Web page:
idea which is not originally derived from sense and memory™. Indeed,
˜[g]ive it a stock of simple ideas, and it will produce an endless variety of
complex notions: but as we can create no new substance, so neither can
we, except perhaps in a few very peculiar instances, imagine the idea
of a simple quality which we have never had access to observe™.±·µ In
this respect, Gerard has not yet broken free from Locke™s orbit: creation
remains bound to foundations.
The closing decade of the eighteenth century saw a few innovations in
Scottish theory which signalled further development in the concept of in-
vention. Two factors contributed to this: the gradual (though not always
consistent) absorption of Reid™s commonsensism, and the widespread
adoption of Burke™s position that the language of poetry is non-imitative.
In his ±· Principles, for instance, Adam Ferguson supplements the
Burkean stance with a metaphysical argument. For though he considers
the self-assumed role of the writer to be a creator ex nihilo to be merely a
poetic affectation, he does see language generally as ˜the ¬rst and most
wonderful production of human genius [. . .]™. In this, he continues, ˜the
created mind is itself a creator. Worlds [sic] in the language of Plato, have
sprung from the ideas of Eternal Mind; and language is the emanation of
idea in the mind of man.™ Ferguson, however, fails to pursue this thought
in the direction which it was to take Coleridge, and falls back on the
old idea of the poet as a discoverer and ˜maker™. Poetry, then, represents
˜the attempt [. . .] rather to new model the forms of nature to our own
purpose or taste, than to preserve them such as they actually are™.±·
Dugald Stewart, meanwhile, being at one with Reid on the issue of
abstraction, feels able to agree with Burke that the purpose of poetry
is not simply to ˜ “raise ideas in the mind” ™. Stewart™s most provoking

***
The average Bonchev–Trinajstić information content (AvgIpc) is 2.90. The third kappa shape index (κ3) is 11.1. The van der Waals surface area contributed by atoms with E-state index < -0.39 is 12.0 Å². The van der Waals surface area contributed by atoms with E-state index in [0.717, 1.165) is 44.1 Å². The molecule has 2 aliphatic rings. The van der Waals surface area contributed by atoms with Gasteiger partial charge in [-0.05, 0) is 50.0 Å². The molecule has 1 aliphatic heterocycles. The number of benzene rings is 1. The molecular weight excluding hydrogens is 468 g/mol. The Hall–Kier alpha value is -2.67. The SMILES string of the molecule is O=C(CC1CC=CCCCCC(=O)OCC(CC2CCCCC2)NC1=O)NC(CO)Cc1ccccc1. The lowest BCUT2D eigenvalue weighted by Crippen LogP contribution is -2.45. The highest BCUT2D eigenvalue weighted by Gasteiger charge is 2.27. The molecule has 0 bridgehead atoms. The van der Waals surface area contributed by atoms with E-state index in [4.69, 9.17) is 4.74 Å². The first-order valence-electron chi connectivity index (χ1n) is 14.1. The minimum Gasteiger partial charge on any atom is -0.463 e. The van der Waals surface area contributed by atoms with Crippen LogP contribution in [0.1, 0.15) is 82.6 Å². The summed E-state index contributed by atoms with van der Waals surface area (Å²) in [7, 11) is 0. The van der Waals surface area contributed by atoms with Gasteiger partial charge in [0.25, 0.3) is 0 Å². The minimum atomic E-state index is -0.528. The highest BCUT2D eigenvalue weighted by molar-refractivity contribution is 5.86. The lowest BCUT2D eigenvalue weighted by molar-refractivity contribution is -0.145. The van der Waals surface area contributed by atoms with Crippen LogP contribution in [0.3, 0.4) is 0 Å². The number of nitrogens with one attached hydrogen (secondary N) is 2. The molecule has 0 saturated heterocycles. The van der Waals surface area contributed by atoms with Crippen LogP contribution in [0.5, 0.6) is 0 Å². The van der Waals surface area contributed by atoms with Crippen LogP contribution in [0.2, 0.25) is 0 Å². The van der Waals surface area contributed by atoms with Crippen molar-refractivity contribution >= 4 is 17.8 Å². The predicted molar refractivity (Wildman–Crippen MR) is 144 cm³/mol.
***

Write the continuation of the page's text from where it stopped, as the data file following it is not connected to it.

comment in the Elements of the Philosophy of the Human Mind, however, is
made during his discussion of invention itself, which, he claims, must
 Knowledge and Indifference in English Romantic Prose
be distinguished from the notion of discovery: ˜The object of the former
[. . .] is to produce something which had no existence before; that
of the latter, to bring to light something which did exist, but which
was concealed from common observation.™±·· Invention is that activ-
ity whereby improvements are effected in the arts, and discovery that
whereby we advance in knowledge. By de¬ning artistic inventiveness in
such a way, Stewart effectively blocks any cognitive theory of poetic value,
thereby joining Ferguson in effectively con¬ning the ¬ne arts (poetry
included) to the status of ornaments.±· In effect, Reid™s opposition to
representationism has been extended by Stewart into a deep suspicion
of any action of imagination upon the foundational data of perception. If
perception provides a direct apprehension of the object, Stewart argues,
then imagination™s function must be ˜to make a selection of qualities and
of circumstances, from a variety of different objects, and by combin-
ing and disposing these to form a new creation of its own™. The poet™s
province, accordingly, ˜is limited to combine and modify things which
really exist, so as to produce new wholes of his own [. . .]™. However, that
command which the inventor has over his ideas, he claims, is entirely
the result of acquired habit and learned general rules. Consequently,
Stewart is severely critical of the tradition which encouraged ˜that blind